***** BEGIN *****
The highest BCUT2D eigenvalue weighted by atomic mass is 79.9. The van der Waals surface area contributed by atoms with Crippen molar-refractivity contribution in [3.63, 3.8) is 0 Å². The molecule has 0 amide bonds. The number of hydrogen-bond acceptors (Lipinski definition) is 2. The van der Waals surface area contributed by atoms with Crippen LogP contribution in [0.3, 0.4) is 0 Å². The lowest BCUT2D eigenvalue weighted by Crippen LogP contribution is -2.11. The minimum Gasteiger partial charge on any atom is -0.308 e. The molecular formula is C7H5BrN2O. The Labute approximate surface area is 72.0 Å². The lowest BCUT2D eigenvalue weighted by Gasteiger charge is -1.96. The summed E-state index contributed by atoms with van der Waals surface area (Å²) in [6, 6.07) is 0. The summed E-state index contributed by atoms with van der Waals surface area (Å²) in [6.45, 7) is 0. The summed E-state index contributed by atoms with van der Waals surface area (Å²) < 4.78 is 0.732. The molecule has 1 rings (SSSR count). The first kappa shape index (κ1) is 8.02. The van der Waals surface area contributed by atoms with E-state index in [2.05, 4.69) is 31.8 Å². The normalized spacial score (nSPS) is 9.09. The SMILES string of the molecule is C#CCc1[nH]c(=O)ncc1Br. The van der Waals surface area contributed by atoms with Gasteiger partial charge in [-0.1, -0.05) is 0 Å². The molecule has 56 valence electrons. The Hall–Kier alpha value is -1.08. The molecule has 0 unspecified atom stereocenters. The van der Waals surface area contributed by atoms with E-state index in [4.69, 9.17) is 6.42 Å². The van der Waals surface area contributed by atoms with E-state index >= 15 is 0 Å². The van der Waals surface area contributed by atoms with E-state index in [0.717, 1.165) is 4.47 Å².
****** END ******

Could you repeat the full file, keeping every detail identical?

The highest BCUT2D eigenvalue weighted by atomic mass is 79.9. The van der Waals surface area contributed by atoms with Crippen molar-refractivity contribution in [3.63, 3.8) is 0 Å². The molecule has 0 amide bonds. The number of hydrogen-bond acceptors (Lipinski definition) is 2. The van der Waals surface area contributed by atoms with Crippen LogP contribution in [0.3, 0.4) is 0 Å². The lowest BCUT2D eigenvalue weighted by Crippen LogP contribution is -2.11. The minimum Gasteiger partial charge on any atom is -0.308 e. The molecular formula is C7H5BrN2O. The Labute approximate surface area is 72.0 Å². The lowest BCUT2D eigenvalue weighted by Gasteiger charge is -1.96. The summed E-state index contributed by atoms with van der Waals surface area (Å²) in [6, 6.07) is 0. The summed E-state index contributed by atoms with van der Waals surface area (Å²) in [6.45, 7) is 0. The summed E-state index contributed by atoms with van der Waals surface area (Å²) < 4.78 is 0.732. The molecule has 1 rings (SSSR count). The first kappa shape index (κ1) is 8.02. The van der Waals surface area contributed by atoms with E-state index in [2.05, 4.69) is 31.8 Å². The normalized spacial score (nSPS) is 9.09. The SMILES string of the molecule is C#CCc1[nH]c(=O)ncc1Br. The van der Waals surface area contributed by atoms with Gasteiger partial charge in [-0.1, -0.05) is 0 Å². The molecule has 56 valence electrons. The Hall–Kier alpha value is -1.08. The molecule has 0 unspecified atom stereocenters. The van der Waals surface area contributed by atoms with E-state index in [4.69, 9.17) is 6.42 Å². The van der Waals surface area contributed by atoms with E-state index >= 15 is 0 Å². The van der Waals surface area contributed by atoms with E-state index in [0.717, 1.165) is 4.47 Å².